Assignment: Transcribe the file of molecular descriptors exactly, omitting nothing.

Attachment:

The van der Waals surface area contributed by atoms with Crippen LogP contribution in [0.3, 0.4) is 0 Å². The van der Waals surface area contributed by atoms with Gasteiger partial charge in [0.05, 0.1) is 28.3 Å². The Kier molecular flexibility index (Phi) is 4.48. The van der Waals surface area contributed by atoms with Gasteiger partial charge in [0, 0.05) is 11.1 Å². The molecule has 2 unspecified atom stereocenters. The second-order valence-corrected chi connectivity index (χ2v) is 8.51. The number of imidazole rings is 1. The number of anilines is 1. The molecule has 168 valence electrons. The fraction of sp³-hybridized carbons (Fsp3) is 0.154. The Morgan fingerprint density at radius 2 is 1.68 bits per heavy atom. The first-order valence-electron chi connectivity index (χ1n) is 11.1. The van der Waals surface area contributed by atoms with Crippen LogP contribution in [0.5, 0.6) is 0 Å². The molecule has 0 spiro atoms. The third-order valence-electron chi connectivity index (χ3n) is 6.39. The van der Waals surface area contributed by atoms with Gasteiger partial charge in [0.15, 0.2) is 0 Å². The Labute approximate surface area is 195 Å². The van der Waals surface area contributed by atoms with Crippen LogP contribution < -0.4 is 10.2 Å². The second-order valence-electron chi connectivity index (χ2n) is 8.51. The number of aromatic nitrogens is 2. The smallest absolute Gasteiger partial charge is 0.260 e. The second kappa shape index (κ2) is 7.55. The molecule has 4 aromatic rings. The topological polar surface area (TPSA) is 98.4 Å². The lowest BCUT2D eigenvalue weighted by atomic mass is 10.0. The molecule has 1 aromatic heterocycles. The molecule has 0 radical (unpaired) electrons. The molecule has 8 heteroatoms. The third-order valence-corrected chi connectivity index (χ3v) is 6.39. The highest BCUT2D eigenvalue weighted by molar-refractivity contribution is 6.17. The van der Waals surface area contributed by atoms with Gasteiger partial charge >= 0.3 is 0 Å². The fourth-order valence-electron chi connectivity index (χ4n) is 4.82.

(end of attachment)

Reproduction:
The van der Waals surface area contributed by atoms with Crippen LogP contribution in [0.3, 0.4) is 0 Å². The van der Waals surface area contributed by atoms with Gasteiger partial charge in [0.05, 0.1) is 28.3 Å². The Kier molecular flexibility index (Phi) is 4.48. The van der Waals surface area contributed by atoms with Gasteiger partial charge in [0, 0.05) is 11.1 Å². The molecule has 2 unspecified atom stereocenters. The second-order valence-corrected chi connectivity index (χ2v) is 8.51. The number of imidazole rings is 1. The number of anilines is 1. The molecule has 168 valence electrons. The fraction of sp³-hybridized carbons (Fsp3) is 0.154. The Morgan fingerprint density at radius 2 is 1.68 bits per heavy atom. The first-order valence-electron chi connectivity index (χ1n) is 11.1. The van der Waals surface area contributed by atoms with Crippen LogP contribution in [0.5, 0.6) is 0 Å². The molecule has 0 spiro atoms. The third-order valence-electron chi connectivity index (χ3n) is 6.39. The van der Waals surface area contributed by atoms with Gasteiger partial charge in [0.15, 0.2) is 0 Å². The Labute approximate surface area is 195 Å². The van der Waals surface area contributed by atoms with Crippen LogP contribution < -0.4 is 10.2 Å². The second-order valence-electron chi connectivity index (χ2n) is 8.51. The number of aromatic nitrogens is 2. The smallest absolute Gasteiger partial charge is 0.260 e. The second kappa shape index (κ2) is 7.55. The molecule has 4 aromatic rings. The topological polar surface area (TPSA) is 98.4 Å². The lowest BCUT2D eigenvalue weighted by atomic mass is 10.0. The molecule has 1 aromatic heterocycles. The molecule has 0 radical (unpaired) electrons. The molecule has 8 heteroatoms. The third-order valence-corrected chi connectivity index (χ3v) is 6.39. The highest BCUT2D eigenvalue weighted by molar-refractivity contribution is 6.17. The van der Waals surface area contributed by atoms with Gasteiger partial charge >= 0.3 is 0 Å². The fourth-order valence-electron chi connectivity index (χ4n) is 4.82.